I couldn’t believe it when I walked into this room at the Getty Museum in Los Angeles. The painting. The people. How they didn’t even blink when I walked past them, and how they stayed glued to their “devices”, even when I stood in front of them, raised my camera, and snap, snap, snapped. None of it was enough to break them from their trance. America, look the fuck around.
You’re in the Getty Museum – one of the highest valued museums IN. THE. WORLD. What on earth are you doing with your head cocked down, looking at a black mirror? I don’t care what type of audio tour you’re taking. Did you come to this place to hear a bunch of names and facts or did you come to see the art? To experience it?
Museums, and the art they contain, were created to enable us to feel something. We truly experience art, not with our eyes, but with our being. We go to museums to allow our spirits be struck in whatever way is universally determined. We go to museums to be swept away from them.
At these places, we can let ourselves sink into a different time. We can recognize the common link between us and our ancestors. We can realize that whether a piece was created last year, a hundred years ago, or a thousand – there was that inherent desire to create, to express, to inspire. Someone felt something when they created this, and it makes you feel something today.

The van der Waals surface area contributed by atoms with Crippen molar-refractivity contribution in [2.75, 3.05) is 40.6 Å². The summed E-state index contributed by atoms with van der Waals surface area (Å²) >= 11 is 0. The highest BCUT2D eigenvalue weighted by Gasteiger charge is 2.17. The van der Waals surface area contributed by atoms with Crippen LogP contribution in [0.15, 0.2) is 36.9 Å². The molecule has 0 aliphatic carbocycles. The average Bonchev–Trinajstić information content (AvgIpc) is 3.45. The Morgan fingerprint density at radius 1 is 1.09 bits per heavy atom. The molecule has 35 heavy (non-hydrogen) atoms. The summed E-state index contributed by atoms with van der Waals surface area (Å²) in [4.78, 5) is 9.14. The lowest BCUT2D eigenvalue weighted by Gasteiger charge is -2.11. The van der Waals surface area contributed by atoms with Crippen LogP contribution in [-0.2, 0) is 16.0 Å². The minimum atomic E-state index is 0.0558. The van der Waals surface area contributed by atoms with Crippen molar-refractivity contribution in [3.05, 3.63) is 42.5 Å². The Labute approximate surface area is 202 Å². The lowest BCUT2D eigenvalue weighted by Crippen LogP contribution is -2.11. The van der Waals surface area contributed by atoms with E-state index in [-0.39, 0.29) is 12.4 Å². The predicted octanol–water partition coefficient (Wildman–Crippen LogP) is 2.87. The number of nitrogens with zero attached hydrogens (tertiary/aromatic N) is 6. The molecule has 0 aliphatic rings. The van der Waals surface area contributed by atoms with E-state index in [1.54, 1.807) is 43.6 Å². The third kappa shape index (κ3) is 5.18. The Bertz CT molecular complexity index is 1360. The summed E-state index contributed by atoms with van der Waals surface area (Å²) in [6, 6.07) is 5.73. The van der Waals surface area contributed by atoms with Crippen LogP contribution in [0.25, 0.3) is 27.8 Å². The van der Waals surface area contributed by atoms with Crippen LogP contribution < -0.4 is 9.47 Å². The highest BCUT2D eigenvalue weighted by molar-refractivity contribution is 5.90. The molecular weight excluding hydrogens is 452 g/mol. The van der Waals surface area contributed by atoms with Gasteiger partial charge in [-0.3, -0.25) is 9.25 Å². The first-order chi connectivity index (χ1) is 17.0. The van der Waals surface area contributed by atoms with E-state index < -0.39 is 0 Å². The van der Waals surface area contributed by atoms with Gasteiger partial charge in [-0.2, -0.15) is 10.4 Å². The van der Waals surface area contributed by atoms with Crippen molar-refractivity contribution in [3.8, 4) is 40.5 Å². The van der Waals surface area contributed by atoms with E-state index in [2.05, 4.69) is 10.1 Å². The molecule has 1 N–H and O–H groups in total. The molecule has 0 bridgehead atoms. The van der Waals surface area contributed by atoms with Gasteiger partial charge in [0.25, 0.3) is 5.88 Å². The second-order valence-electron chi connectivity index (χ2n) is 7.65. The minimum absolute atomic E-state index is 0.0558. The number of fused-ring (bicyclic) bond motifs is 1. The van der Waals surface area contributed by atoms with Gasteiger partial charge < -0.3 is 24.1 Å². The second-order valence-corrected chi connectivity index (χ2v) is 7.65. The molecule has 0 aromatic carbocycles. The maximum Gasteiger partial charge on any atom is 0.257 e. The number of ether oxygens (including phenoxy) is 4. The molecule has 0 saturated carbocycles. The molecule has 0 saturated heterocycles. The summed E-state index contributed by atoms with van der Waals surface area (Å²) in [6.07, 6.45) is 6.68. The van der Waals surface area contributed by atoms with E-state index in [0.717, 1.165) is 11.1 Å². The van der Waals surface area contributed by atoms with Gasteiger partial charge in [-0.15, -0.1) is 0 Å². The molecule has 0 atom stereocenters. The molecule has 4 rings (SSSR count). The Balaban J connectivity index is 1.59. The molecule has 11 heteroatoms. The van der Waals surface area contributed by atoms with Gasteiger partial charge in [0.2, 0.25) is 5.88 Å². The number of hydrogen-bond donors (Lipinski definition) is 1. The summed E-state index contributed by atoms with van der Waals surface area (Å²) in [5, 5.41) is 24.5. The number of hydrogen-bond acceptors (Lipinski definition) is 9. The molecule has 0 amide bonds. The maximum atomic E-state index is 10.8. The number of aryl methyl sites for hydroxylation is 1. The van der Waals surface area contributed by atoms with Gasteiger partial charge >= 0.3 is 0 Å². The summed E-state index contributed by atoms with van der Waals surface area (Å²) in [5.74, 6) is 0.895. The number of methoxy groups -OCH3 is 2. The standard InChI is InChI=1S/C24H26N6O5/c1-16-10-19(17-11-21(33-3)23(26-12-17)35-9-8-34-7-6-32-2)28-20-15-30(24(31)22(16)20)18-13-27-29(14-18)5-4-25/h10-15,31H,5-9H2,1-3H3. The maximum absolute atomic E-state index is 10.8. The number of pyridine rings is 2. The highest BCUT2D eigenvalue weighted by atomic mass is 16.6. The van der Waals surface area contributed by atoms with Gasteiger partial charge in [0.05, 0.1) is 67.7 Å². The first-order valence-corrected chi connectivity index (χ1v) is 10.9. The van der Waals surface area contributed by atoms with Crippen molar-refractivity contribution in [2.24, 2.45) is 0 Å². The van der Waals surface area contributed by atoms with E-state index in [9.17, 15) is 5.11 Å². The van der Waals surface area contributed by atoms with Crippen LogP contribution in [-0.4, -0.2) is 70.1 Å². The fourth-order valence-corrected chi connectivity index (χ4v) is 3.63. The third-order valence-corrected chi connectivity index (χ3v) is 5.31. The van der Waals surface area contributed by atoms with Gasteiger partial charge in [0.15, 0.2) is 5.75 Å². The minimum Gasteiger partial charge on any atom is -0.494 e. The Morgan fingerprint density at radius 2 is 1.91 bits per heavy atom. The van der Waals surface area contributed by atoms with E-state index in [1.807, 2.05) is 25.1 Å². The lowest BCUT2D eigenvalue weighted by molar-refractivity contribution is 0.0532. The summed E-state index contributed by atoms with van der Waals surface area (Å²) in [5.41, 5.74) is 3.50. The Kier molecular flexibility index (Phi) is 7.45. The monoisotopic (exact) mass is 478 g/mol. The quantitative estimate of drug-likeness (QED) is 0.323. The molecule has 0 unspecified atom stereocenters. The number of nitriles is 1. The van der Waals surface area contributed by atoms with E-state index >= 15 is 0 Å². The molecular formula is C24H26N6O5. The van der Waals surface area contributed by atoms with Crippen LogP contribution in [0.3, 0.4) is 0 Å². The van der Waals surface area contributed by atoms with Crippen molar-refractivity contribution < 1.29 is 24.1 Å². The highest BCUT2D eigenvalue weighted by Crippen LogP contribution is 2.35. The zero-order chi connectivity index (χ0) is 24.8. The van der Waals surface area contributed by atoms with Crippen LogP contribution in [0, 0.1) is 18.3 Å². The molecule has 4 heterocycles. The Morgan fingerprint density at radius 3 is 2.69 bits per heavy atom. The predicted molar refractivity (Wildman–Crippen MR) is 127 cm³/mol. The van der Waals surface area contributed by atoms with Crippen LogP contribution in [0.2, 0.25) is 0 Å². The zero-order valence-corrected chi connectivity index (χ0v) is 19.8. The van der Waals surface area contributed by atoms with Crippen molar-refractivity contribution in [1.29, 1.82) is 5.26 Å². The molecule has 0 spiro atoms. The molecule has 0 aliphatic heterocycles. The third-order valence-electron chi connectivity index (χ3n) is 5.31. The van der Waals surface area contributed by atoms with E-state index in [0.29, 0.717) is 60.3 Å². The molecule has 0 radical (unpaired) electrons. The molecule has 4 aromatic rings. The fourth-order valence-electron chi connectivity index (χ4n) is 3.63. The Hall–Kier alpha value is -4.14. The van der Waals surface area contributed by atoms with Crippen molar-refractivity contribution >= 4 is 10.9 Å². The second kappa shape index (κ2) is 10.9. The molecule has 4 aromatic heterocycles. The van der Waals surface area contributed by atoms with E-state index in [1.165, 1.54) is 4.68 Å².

This photo itself ties together two moments in history – two societies, presented and reflected, caught in time. Two moments of artistic calling, tied together in such a paradoxical manner. For the call to capture the image ties me to the creative drive that exists in human nature - though the contents of the photo so vividly portray the striking juxtaposition between us and our ancestors.
I love this photo for so many reasons, but I hate it too. Such an ugly and candid portrayal of how disconnected we now are. How detached we are. How our internet connection is a human disconnection. How we can’t look up from our phones for ten damn minutes, even in the most awe-inspiring of places (don’t get me wrong, I’m guilty of it too). It’s terrible. It’s fucking awful.
But that disdain for it - that disgust - with that, I feel something. And, ironically, I feel connected.